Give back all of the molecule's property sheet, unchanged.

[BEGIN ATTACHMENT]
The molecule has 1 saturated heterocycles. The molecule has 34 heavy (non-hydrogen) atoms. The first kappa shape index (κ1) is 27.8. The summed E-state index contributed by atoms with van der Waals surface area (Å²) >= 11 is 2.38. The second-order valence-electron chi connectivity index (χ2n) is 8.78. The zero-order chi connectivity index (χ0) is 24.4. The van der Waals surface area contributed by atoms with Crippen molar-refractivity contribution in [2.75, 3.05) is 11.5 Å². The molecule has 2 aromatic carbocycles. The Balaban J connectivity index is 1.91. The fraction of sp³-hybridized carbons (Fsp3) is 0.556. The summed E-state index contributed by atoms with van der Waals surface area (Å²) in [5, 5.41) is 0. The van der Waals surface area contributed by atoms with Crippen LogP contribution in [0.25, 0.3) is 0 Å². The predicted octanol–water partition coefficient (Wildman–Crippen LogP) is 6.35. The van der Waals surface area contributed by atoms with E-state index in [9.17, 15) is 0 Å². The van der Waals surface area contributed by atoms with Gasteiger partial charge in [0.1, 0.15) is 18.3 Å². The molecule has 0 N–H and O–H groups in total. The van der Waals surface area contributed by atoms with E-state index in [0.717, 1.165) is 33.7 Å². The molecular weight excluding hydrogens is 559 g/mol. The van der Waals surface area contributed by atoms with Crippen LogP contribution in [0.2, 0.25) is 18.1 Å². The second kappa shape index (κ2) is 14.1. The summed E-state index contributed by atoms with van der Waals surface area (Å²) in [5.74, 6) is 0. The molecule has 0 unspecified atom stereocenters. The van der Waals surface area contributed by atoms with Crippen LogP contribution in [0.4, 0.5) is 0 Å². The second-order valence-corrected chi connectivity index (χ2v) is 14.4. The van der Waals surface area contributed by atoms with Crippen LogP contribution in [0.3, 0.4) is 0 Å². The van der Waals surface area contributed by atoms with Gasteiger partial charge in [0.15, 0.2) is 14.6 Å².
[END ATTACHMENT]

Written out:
The molecule has 1 saturated heterocycles. The molecule has 34 heavy (non-hydrogen) atoms. The first kappa shape index (κ1) is 27.8. The summed E-state index contributed by atoms with van der Waals surface area (Å²) >= 11 is 2.38. The second-order valence-electron chi connectivity index (χ2n) is 8.78. The zero-order chi connectivity index (χ0) is 24.4. The van der Waals surface area contributed by atoms with Crippen molar-refractivity contribution in [2.75, 3.05) is 11.5 Å². The molecule has 2 aromatic carbocycles. The Balaban J connectivity index is 1.91. The fraction of sp³-hybridized carbons (Fsp3) is 0.556. The summed E-state index contributed by atoms with van der Waals surface area (Å²) in [5, 5.41) is 0. The van der Waals surface area contributed by atoms with Crippen LogP contribution in [0.25, 0.3) is 0 Å². The predicted octanol–water partition coefficient (Wildman–Crippen LogP) is 6.35. The van der Waals surface area contributed by atoms with E-state index in [9.17, 15) is 0 Å². The van der Waals surface area contributed by atoms with Gasteiger partial charge in [0.1, 0.15) is 18.3 Å². The molecule has 0 N–H and O–H groups in total. The van der Waals surface area contributed by atoms with E-state index in [0.717, 1.165) is 33.7 Å². The molecular weight excluding hydrogens is 559 g/mol. The van der Waals surface area contributed by atoms with Crippen LogP contribution in [0.2, 0.25) is 18.1 Å². The second kappa shape index (κ2) is 14.1. The summed E-state index contributed by atoms with van der Waals surface area (Å²) in [5.74, 6) is 0. The molecule has 0 unspecified atom stereocenters. The van der Waals surface area contributed by atoms with Crippen LogP contribution in [0.4, 0.5) is 0 Å². The second-order valence-corrected chi connectivity index (χ2v) is 14.4. The van der Waals surface area contributed by atoms with Crippen LogP contribution in [0.3, 0.4) is 0 Å². The van der Waals surface area contributed by atoms with Gasteiger partial charge in [0.15, 0.2) is 14.6 Å².